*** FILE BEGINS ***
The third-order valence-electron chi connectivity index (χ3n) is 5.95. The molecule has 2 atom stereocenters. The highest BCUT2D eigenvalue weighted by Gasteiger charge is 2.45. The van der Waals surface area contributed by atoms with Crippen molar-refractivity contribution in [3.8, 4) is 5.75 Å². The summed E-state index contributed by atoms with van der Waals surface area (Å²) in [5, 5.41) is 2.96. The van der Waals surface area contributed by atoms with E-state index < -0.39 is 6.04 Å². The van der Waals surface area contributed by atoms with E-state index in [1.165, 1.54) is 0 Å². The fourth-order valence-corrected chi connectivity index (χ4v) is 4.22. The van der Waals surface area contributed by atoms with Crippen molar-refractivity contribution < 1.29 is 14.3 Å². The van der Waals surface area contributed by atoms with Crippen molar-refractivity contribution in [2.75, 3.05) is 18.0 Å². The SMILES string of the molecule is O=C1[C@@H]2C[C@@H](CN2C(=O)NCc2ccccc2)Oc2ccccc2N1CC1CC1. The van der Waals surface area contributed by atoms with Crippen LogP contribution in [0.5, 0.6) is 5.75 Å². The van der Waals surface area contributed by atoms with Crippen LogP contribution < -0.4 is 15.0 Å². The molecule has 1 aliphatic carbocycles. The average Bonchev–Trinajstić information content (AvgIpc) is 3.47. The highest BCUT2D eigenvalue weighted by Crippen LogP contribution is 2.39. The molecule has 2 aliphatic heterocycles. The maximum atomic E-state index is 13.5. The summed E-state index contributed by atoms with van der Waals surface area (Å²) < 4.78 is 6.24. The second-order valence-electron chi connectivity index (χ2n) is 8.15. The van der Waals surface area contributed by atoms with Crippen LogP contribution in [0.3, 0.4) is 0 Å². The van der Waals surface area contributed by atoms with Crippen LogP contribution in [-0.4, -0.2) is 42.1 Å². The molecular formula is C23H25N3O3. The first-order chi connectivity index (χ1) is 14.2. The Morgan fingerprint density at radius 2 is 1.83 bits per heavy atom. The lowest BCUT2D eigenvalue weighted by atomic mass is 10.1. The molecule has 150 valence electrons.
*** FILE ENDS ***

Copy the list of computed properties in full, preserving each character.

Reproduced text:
The third-order valence-electron chi connectivity index (χ3n) is 5.95. The molecule has 2 atom stereocenters. The highest BCUT2D eigenvalue weighted by Gasteiger charge is 2.45. The van der Waals surface area contributed by atoms with Crippen molar-refractivity contribution in [3.8, 4) is 5.75 Å². The summed E-state index contributed by atoms with van der Waals surface area (Å²) in [5, 5.41) is 2.96. The van der Waals surface area contributed by atoms with E-state index < -0.39 is 6.04 Å². The van der Waals surface area contributed by atoms with E-state index in [1.165, 1.54) is 0 Å². The fourth-order valence-corrected chi connectivity index (χ4v) is 4.22. The van der Waals surface area contributed by atoms with Crippen molar-refractivity contribution < 1.29 is 14.3 Å². The van der Waals surface area contributed by atoms with Crippen molar-refractivity contribution in [2.75, 3.05) is 18.0 Å². The SMILES string of the molecule is O=C1[C@@H]2C[C@@H](CN2C(=O)NCc2ccccc2)Oc2ccccc2N1CC1CC1. The van der Waals surface area contributed by atoms with Crippen LogP contribution in [0.5, 0.6) is 5.75 Å². The van der Waals surface area contributed by atoms with Crippen LogP contribution < -0.4 is 15.0 Å². The molecule has 1 aliphatic carbocycles. The average Bonchev–Trinajstić information content (AvgIpc) is 3.47. The highest BCUT2D eigenvalue weighted by Crippen LogP contribution is 2.39. The molecule has 2 aliphatic heterocycles. The maximum atomic E-state index is 13.5. The summed E-state index contributed by atoms with van der Waals surface area (Å²) < 4.78 is 6.24. The second-order valence-electron chi connectivity index (χ2n) is 8.15. The van der Waals surface area contributed by atoms with Crippen LogP contribution in [0.3, 0.4) is 0 Å². The van der Waals surface area contributed by atoms with Crippen LogP contribution in [-0.4, -0.2) is 42.1 Å². The molecular formula is C23H25N3O3. The first-order chi connectivity index (χ1) is 14.2. The Morgan fingerprint density at radius 2 is 1.83 bits per heavy atom. The lowest BCUT2D eigenvalue weighted by atomic mass is 10.1. The molecule has 150 valence electrons.